5. Inquiry: Critical Thinking Across the Disciplines: Volume > 23 > Issue: 3
M. Neil Browne, Michelle Crosby Nurturing the Relational Promise of Critical Thinking
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After having achieved some level of competency in their critical thinking classes, students are often frustrated by the effects of their use of critical thinking with their friends and family. This threat to their long-standing relationships and social comfort should be addressed in our pedagogy if we are to enable critical thinking to realize its potential for effective communication. Explicit attention to the emotional component of critical thinking exchanges is a possible step towards alleviating the negative tensions that would otherwise result from the socially clumsy deployment of critical thinking. This paper offers suggestive evidence of relational frustration experienced by freshman critical thinking students and provides practical suggestions whereby criticaI thinking can nurture, rather than jeopardize social networks.
6. Inquiry: Critical Thinking Across the Disciplines: Volume > 23 > Issue: 3
Andrea Giampetro-Meyer The Social Fallout of Critical Thinking: Lessons from Social Justice Educators
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As more professors implement critical thinking training in their classrooms, these professors not only must teach the process of critical thinking, but they must also instruct students about how to effectivelyuse their newly acquired skills. Because critical thinking tends to promote reconsideration of strong personal beliefs, students may be resistant to change, resulting in various kinds of emotions. In addition, students who have been trained to in critical thinking may experience resistance from friends and family, leading to greater interpersonal conflict. Therefore, professors should strive for greater sensitivity and understanding, responding to students’ personal needs by teaching them how to effectively and appropriately use their critical thinking skills in various environments.
7. Inquiry: Critical Thinking Across the Disciplines: Volume > 23 > Issue: 3
Steve Cady Integrating Critical Thinking into Daily Life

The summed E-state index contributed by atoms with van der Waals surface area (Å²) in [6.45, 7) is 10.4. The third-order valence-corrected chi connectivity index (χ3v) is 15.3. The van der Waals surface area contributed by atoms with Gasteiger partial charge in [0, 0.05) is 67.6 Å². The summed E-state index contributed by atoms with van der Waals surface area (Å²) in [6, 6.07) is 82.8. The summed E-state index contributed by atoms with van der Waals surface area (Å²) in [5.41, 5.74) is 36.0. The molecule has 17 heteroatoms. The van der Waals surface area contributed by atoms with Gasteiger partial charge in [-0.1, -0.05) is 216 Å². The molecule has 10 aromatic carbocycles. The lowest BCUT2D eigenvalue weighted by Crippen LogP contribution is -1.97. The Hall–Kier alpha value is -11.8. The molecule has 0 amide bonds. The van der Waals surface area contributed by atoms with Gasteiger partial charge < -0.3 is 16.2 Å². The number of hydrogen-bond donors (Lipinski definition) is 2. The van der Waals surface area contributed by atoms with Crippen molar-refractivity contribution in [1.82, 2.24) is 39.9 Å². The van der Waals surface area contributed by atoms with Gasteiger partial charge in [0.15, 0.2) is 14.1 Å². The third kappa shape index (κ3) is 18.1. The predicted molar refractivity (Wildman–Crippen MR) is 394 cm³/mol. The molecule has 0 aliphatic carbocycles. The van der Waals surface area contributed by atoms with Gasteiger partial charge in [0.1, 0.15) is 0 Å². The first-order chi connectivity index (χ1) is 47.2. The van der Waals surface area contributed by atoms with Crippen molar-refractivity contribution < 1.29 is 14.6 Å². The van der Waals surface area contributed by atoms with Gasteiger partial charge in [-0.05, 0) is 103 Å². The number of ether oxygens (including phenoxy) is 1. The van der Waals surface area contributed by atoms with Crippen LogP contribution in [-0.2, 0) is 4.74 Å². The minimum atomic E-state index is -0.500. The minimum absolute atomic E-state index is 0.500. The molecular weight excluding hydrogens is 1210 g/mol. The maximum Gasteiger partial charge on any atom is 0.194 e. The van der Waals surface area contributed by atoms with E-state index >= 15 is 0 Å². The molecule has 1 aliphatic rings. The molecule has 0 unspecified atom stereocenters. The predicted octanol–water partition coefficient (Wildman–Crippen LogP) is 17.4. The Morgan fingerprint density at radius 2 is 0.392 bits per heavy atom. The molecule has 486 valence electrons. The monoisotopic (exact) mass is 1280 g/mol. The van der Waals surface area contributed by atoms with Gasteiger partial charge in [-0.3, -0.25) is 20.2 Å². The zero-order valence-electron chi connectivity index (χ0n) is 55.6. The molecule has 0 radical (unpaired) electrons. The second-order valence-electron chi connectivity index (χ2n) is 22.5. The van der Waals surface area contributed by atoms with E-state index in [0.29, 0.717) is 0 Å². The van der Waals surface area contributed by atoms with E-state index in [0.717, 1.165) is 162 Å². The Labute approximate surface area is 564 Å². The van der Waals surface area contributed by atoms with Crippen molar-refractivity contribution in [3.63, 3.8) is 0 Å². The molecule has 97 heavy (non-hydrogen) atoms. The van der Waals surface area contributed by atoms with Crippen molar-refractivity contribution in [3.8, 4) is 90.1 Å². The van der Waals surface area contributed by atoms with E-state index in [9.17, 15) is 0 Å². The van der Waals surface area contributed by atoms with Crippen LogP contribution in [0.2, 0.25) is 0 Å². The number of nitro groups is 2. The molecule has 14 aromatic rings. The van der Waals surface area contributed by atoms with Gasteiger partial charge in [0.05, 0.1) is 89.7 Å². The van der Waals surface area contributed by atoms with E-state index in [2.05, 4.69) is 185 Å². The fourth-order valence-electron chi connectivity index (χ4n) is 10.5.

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Learners who are first introduced to the process of critical thinking frequently experience a paradigm shift in their own thinking. However, such a major transition in one’s pattern of thinking may presentdifficulties when applying newly acquired critical thinking skills in social contexts. Learners may lack the confidence required for engaging in intellectual discourse, placing inhibitions on their using critical thinking. This article suggests several ways in which critical thinkers may more effectively and confidently use their skills in daily conversation.
8. Inquiry: Critical Thinking Across the Disciplines: Volume > 23 > Issue: 3
William Hare Open-minded Inquiry: A Glossary of Key Concepts
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This is a brief guide to the ideal of open-minded inquiry by way of a survey of related notions. Making special reference to the educational context, the aim is to offer teachers an insight into what it wouldmean for their work to be influenced by this ideal, and to lead students to a deeper appredation of open-minded inquiry. From assumptions to zealotry, the glossary provides an account of a wide rangeof concepts in this family of ideas, reflecting a concern and a connection throughout with the central concept of open-mindedness itself. An intricate network of relationships is uncovered that reveals therichness of this ideal; and many confusions and misunderstandings that runder a proper appreciation of open-mindedness are identified.